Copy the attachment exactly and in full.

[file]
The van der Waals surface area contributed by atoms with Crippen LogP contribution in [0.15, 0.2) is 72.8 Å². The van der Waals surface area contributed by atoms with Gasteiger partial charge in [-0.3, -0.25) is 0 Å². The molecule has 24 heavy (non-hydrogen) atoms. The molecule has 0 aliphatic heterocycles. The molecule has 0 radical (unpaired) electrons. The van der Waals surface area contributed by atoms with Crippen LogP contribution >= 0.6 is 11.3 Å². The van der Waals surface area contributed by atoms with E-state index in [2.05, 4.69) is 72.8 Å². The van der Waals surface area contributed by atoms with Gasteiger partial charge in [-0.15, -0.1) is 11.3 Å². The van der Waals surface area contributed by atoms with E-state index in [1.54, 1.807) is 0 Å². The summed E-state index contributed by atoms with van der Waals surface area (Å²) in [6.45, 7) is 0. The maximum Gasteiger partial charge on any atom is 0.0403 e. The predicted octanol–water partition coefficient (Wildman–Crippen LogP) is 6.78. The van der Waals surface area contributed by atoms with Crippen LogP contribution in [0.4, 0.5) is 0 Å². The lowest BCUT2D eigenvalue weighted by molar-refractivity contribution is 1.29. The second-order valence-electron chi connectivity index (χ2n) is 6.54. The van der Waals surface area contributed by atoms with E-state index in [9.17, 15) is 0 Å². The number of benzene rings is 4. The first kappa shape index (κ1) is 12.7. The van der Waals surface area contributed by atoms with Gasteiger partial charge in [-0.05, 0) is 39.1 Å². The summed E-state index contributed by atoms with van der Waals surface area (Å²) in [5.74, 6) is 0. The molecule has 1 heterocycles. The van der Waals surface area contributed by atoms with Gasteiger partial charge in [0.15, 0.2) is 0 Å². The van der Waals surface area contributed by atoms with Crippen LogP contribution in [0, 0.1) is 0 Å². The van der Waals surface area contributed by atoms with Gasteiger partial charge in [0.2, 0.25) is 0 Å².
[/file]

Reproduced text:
The van der Waals surface area contributed by atoms with Crippen LogP contribution in [0.15, 0.2) is 72.8 Å². The van der Waals surface area contributed by atoms with Gasteiger partial charge in [-0.3, -0.25) is 0 Å². The molecule has 24 heavy (non-hydrogen) atoms. The molecule has 0 aliphatic heterocycles. The molecule has 0 radical (unpaired) electrons. The van der Waals surface area contributed by atoms with Crippen LogP contribution >= 0.6 is 11.3 Å². The van der Waals surface area contributed by atoms with E-state index in [2.05, 4.69) is 72.8 Å². The van der Waals surface area contributed by atoms with Gasteiger partial charge in [-0.15, -0.1) is 11.3 Å². The van der Waals surface area contributed by atoms with E-state index in [1.54, 1.807) is 0 Å². The summed E-state index contributed by atoms with van der Waals surface area (Å²) in [6.45, 7) is 0. The maximum Gasteiger partial charge on any atom is 0.0403 e. The predicted octanol–water partition coefficient (Wildman–Crippen LogP) is 6.78. The van der Waals surface area contributed by atoms with Crippen LogP contribution in [0.4, 0.5) is 0 Å². The lowest BCUT2D eigenvalue weighted by molar-refractivity contribution is 1.29. The second-order valence-electron chi connectivity index (χ2n) is 6.54. The van der Waals surface area contributed by atoms with E-state index in [9.17, 15) is 0 Å². The number of benzene rings is 4. The first kappa shape index (κ1) is 12.7. The van der Waals surface area contributed by atoms with Gasteiger partial charge in [-0.05, 0) is 39.1 Å². The summed E-state index contributed by atoms with van der Waals surface area (Å²) in [5.74, 6) is 0. The molecule has 1 heterocycles. The van der Waals surface area contributed by atoms with Gasteiger partial charge in [0.15, 0.2) is 0 Å². The van der Waals surface area contributed by atoms with Crippen LogP contribution in [0, 0.1) is 0 Å². The van der Waals surface area contributed by atoms with Gasteiger partial charge in [0.2, 0.25) is 0 Å².